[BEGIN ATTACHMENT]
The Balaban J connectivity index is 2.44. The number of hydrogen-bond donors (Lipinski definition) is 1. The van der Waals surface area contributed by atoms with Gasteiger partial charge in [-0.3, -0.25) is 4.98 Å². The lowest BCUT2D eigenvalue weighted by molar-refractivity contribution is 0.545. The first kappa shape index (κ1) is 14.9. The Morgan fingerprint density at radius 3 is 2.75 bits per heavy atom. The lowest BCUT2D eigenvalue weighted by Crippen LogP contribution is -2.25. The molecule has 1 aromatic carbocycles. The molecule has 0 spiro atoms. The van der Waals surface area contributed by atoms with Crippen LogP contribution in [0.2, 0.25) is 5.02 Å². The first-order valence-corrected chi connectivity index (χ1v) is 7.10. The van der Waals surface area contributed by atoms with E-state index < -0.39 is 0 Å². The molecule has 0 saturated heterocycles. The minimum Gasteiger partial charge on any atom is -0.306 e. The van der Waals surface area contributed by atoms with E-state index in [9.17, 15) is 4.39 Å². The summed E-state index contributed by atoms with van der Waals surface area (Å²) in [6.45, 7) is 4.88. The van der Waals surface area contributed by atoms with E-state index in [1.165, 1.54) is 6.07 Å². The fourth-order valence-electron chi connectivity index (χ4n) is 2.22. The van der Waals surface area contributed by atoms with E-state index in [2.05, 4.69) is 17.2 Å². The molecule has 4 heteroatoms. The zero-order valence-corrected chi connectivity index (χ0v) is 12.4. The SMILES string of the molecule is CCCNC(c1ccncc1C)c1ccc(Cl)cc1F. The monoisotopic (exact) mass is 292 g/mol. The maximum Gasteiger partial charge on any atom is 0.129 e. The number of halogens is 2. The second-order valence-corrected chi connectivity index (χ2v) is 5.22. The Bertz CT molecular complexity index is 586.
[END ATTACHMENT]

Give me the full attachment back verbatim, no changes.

The Balaban J connectivity index is 2.44. The number of hydrogen-bond donors (Lipinski definition) is 1. The van der Waals surface area contributed by atoms with Gasteiger partial charge in [-0.3, -0.25) is 4.98 Å². The lowest BCUT2D eigenvalue weighted by molar-refractivity contribution is 0.545. The first kappa shape index (κ1) is 14.9. The Morgan fingerprint density at radius 3 is 2.75 bits per heavy atom. The lowest BCUT2D eigenvalue weighted by Crippen LogP contribution is -2.25. The molecule has 1 aromatic carbocycles. The molecule has 0 spiro atoms. The van der Waals surface area contributed by atoms with Crippen LogP contribution in [0.2, 0.25) is 5.02 Å². The first-order valence-corrected chi connectivity index (χ1v) is 7.10. The van der Waals surface area contributed by atoms with E-state index < -0.39 is 0 Å². The molecule has 0 saturated heterocycles. The minimum Gasteiger partial charge on any atom is -0.306 e. The van der Waals surface area contributed by atoms with E-state index in [9.17, 15) is 4.39 Å². The summed E-state index contributed by atoms with van der Waals surface area (Å²) in [6.45, 7) is 4.88. The van der Waals surface area contributed by atoms with E-state index in [1.165, 1.54) is 6.07 Å². The fourth-order valence-electron chi connectivity index (χ4n) is 2.22. The van der Waals surface area contributed by atoms with E-state index in [2.05, 4.69) is 17.2 Å². The molecule has 4 heteroatoms. The zero-order valence-corrected chi connectivity index (χ0v) is 12.4. The SMILES string of the molecule is CCCNC(c1ccncc1C)c1ccc(Cl)cc1F. The monoisotopic (exact) mass is 292 g/mol. The maximum Gasteiger partial charge on any atom is 0.129 e. The number of halogens is 2. The second-order valence-corrected chi connectivity index (χ2v) is 5.22. The Bertz CT molecular complexity index is 586.